sponsored by psychohistorian.org


Deep Sky Observer's Companion – the online database


Welcome, guest!

If you've already registered, please log in,

or register an observer profile for added functionality.


log in to manage your observing lists























Full database:

Entire DOCdb database of 18,816 objects.



Seven Sisters of the Pole (1 of 18,816)


oc gc pln bn dn gx gxcl ast aka lost

show browsing

Deep sky birthdays for November

Three deep sky observers of yore have birthdays this week: William Herschel (1738), the Fourth Earl of Rosse, and Stephane Javelle.

Friedrich Wilhelm (William) Herschel was born on 15 November 1738 in Hanover, Germany.

"As the discoverer of the planet Uranus and the most successful practitioner of the new field of stellar astronomy, Sir William Herschel expanded the scope of the known Solar System and of the Universe beyond it."

"Some of Herschelís most innovative research regarded the 'nebulae' Ė a general term at that time for what are today recognized as reflection nebulae, HII regions, planetary nebulae, open and globular clusters, and galaxies. Although only a hundred such objects were known when Herschel began to observe them, he discovered and cataloged over 2,400 more and brought them to a central position in his cosmology."

"Although Herschel had by 1811 backed away from his earlier (and correct) belief that some nebulous objects are island universes independent of the Milky Way, his exhaustive observations, extensive catalogs, and careful speculations regarding the stars and nebulae were enough to lay firm foundations for cosmology and stellar astronomy. The latter field, although it scarcely existed before Herschel made it central to his research, eventually emerged as the dominant discipline of modern astronomy."

[Crowe, M.J. and Lafortune, K.R., in Hockey (2007)]

Herschel died on 25 August 1822 in Slough, England.

Laurence Parsons was born on 17 November 1840 at Birr Castle (King's County, Ireland).

He was the eldest son of William Parsons, the Third Earl of Rosse, and shared his fatherís enthusiasm for astronomy, continuing the study of nebulae and star clusters at Birr Castle.

He also carried out groundbreaking work on the infrared emission of the Moon, and even succeeded in making an excellent estimate of its surface temperature.

Known in his youth as Lord Oxmantown he studied maths and physics at Trinity College, Dublin, and graduated in 1864.

After completing his studies he turned to the eyepiece and started to observe and sketch nebulae with the 3-foot and 6-foot reflectors, from time to time accompanied by Robert Ball.

His first scientific publication (in 1866) dealt with a water clock to drive an equatorial telescope mounting.

This was followed by a review article of all observations made of the Orion Nebula at Birr Castle since 1849. The article included an engraving of the nebula that John Dreyer said was "always of value as a faithful representation of the appearance of the Orion nebula in the largest telescope of the nineteenth century."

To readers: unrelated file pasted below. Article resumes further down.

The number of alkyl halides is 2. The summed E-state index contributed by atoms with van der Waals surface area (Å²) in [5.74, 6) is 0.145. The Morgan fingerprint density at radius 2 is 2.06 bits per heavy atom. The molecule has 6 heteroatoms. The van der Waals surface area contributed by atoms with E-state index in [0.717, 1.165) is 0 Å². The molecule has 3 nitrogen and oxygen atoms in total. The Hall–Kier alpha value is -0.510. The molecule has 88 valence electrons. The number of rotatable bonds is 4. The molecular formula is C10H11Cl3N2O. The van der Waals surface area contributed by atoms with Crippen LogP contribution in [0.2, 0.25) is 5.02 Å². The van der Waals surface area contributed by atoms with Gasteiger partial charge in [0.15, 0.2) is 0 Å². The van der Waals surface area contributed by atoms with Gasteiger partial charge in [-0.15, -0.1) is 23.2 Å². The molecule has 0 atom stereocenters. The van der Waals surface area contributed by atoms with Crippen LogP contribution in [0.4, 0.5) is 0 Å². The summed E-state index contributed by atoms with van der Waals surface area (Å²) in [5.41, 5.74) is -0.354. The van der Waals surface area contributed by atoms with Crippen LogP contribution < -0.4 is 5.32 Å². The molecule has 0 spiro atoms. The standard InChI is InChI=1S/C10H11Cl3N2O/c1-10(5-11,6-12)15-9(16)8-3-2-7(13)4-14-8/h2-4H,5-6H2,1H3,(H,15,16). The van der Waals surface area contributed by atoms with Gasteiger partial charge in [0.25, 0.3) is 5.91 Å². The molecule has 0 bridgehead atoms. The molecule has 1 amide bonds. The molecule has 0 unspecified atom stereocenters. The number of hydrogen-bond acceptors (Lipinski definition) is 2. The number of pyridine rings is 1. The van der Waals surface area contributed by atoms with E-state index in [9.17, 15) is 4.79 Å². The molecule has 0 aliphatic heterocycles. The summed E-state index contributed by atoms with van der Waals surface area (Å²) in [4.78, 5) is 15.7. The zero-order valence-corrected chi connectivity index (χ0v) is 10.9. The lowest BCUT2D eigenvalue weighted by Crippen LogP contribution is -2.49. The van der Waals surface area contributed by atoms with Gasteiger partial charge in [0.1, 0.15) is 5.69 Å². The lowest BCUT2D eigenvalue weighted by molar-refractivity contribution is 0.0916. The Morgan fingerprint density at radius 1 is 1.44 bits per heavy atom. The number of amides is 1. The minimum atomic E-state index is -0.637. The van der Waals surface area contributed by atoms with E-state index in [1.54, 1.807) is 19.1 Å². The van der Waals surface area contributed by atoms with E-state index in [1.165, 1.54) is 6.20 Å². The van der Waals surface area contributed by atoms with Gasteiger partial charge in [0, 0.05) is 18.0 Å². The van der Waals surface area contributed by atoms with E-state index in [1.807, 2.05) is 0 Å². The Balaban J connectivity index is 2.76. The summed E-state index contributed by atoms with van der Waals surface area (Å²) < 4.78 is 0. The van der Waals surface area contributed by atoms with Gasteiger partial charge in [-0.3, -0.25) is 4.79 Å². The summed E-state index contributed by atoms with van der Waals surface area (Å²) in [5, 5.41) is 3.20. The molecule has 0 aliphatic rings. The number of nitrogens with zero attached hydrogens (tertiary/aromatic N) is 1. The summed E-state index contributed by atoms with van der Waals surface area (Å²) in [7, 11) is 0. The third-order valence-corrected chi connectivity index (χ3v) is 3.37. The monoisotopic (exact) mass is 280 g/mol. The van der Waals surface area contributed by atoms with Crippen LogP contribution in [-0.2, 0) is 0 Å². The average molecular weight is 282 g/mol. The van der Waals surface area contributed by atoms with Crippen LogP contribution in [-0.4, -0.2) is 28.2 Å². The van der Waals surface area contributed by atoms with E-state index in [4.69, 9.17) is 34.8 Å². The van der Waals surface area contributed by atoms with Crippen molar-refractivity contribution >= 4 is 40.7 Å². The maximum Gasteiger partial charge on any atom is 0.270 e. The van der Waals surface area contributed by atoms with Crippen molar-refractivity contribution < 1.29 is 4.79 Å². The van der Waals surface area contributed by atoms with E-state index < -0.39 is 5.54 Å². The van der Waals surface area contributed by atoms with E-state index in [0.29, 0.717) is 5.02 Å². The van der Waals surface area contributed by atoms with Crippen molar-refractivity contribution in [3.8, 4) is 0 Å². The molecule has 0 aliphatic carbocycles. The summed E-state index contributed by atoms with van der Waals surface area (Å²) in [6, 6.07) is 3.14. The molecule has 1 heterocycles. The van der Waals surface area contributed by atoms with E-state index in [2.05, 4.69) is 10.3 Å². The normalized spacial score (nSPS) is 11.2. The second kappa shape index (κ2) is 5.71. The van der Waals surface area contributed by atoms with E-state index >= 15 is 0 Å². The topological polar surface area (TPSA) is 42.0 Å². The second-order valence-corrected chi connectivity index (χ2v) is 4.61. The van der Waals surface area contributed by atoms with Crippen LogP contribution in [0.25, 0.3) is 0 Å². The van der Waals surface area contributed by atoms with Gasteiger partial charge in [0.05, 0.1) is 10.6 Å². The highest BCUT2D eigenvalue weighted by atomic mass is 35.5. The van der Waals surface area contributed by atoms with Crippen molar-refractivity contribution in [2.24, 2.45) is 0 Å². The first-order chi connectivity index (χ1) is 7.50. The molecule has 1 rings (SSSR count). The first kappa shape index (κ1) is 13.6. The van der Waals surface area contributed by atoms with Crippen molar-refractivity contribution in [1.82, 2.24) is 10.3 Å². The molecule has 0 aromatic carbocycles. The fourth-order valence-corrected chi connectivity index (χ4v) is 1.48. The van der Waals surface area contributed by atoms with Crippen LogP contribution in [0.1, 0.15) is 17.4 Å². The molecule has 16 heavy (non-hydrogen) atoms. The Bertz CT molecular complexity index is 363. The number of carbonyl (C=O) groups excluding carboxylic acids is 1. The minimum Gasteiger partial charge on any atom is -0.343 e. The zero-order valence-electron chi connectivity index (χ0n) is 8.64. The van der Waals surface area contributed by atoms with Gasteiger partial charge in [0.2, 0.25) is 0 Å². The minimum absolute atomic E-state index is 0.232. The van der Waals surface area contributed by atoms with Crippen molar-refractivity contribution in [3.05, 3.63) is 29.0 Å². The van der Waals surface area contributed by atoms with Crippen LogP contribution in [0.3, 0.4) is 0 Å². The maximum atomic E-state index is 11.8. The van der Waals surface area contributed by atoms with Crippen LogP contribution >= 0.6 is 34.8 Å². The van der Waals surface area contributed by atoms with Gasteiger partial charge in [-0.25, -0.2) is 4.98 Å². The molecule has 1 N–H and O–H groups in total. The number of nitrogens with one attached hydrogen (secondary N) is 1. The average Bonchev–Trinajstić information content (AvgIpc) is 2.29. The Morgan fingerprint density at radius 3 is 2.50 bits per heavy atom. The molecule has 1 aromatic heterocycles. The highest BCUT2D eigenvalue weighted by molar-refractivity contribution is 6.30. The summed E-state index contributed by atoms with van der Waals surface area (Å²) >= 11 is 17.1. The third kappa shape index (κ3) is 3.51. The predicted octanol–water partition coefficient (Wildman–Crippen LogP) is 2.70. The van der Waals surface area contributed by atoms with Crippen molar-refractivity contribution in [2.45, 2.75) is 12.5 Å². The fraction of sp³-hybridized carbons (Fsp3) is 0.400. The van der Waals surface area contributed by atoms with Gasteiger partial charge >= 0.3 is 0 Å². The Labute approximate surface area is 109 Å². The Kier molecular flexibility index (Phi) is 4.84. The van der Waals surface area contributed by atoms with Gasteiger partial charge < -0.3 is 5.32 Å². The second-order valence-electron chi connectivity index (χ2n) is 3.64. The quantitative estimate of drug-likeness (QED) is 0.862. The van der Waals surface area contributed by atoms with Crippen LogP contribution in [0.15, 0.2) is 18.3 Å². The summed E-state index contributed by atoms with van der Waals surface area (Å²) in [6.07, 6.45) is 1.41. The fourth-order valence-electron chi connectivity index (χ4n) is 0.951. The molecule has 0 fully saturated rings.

The Third Earl died in October 1867, and Parsons succeeded to the title and the estates.

In 1868, the Fourth Earl began his work on the study of radiant heat from the Moon.

He was elected chancellor of the University of Dublin in 1885 and remained in office until his death, at Birr Castle, on 29 August 1908.

Stephane Javelle was born on 16 November 1864 in Lyon, France.

In 1884 he was appointed "student astronomer" at Nice Observatory, and by 1889 he was using the 76cm refractor at Mont-Gros, the largest refractor in the world at the time.

After a period doing comet and asteroid work, he began (in 1890) to focus on searching for faint nebulae.

His first catalogue of deep sky objects was published in 1895, a second in 1897, and a third in 1908. His fourth and final list (printed only as a preliminary monograph) appeared in 1912.

Overall, in 20 years of uninterrupted systematic search for nebulae, he had discovered and measured 1869 objects. Over half of the objects listed in the Index Catalogue (Dreyer 1895) were credited to Javelle, and 17% of the discoveries included in the Second Index Catalogue were his.

In 1899 ownership of Nice Observatory was transferred to La Sorbonne, Paris, and Javelle was assigned other tasks that left him little time to continue his search for nebulae.

Javelle died on August 3, 1917, in Nice, France.

A photo of Javelle appears on Wolfgang Steinicke's "Javelle" web page.

For further details, see "Biographical Encyclopedia of Astronomers", edited by Thomas Hockey (Springer 2007)

Bio.Encyc.Astronomers (2007) Hockey, T. (ed) Springer.

Recent news